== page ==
Although physician offices were always classified as essential businesses under the Pennsylvania Emergency Closure Rules, and could always have remained open, many physician practices nevertheless opted to close the practices, reduce hours, or remain only open for emergency patients. Now that Pennsylvania is reopening to all businesses in stages, we thought it would be valuable to have a source of curated information specifically applicable to the reopening of physicians’ offices, similar to the COVID-19 Private Practice Checklist published by ACMS on March 19, 2020.

We believe the risk issues can be separated into four basic categories:

  1. Patient management
  2. Facility management
  3. Staff protection
  4. Patient consent forms and waivers

Patient management

The scheduling, management and testing of patients returning to the practice, and prioritizing their treatment based upon the severity of their medical conditions, will be one of the most challenging aspects of reopening the practice, if only because of your lack of actual control over patients’ conduct.

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Welcome to the second quarter of 2020! The coronavirus pandemic has changed the way physicians interact with their families, practice medicine and spend money. Perhaps you’ve been on the front lines in the critical care units. Perhaps you’ve been seeing patients by telemedicine or fielding lots of phone calls and trying to figure out how to get paid for what you do. Perhaps you’ve been isolating at home with not a lot to do, spending more time with family and doing some online CME. The question on your mind might be: When this pandemic ends, what position will I be in?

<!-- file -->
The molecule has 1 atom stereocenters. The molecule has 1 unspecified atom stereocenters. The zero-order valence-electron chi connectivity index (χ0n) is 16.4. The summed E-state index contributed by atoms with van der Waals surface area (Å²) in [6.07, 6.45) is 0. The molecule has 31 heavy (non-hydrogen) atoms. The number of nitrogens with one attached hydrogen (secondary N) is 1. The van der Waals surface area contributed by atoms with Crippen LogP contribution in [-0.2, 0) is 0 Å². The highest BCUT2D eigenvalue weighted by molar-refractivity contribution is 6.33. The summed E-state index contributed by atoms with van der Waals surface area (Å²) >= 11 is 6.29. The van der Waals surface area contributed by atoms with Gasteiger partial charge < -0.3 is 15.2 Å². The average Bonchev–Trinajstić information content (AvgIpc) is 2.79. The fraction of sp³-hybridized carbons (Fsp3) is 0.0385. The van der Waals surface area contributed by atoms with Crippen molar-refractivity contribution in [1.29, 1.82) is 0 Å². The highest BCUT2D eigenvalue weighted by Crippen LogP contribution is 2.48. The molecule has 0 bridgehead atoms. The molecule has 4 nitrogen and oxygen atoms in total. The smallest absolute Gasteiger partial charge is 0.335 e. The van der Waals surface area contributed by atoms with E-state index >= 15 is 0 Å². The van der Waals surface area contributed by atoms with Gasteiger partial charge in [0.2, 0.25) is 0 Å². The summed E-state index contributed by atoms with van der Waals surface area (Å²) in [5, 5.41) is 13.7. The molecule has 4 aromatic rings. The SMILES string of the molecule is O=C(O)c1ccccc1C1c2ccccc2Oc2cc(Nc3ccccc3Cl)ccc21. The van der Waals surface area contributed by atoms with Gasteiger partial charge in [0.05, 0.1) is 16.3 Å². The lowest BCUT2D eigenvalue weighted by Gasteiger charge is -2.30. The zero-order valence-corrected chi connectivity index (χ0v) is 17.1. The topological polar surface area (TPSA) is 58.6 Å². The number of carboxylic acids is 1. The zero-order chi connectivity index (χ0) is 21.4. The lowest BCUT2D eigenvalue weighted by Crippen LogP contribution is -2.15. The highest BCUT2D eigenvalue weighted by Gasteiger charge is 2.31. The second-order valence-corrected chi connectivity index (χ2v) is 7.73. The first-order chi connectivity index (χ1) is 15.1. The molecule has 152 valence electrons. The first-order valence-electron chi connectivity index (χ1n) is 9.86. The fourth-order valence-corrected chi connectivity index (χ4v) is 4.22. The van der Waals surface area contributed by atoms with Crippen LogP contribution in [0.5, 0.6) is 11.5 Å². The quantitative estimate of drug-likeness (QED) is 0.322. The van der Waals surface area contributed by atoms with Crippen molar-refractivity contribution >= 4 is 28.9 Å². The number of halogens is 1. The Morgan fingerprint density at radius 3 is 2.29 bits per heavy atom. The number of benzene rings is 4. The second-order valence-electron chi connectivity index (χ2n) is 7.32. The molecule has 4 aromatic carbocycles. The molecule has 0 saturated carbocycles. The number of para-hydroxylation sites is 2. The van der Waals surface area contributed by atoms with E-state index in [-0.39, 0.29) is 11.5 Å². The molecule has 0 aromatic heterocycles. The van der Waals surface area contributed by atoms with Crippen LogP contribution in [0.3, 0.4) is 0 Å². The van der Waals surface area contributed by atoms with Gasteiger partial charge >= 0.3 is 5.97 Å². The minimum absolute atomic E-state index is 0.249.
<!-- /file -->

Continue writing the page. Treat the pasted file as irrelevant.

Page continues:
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Like most attorneys in the spring of 2020, I am working from home and composing this article on my laptop. Most of what I do can be done from anywhere that has an internet connection. Many forms of medical evaluation and treatment also can be performed remotely via commonly available technology. In some cases, telemedicine was already permitted, if not commonly used, before the advent of the novel coronavirus, COVID-19, and in other situations a number of regulatory and reimbursement barriers have been modified to respond to the crisis.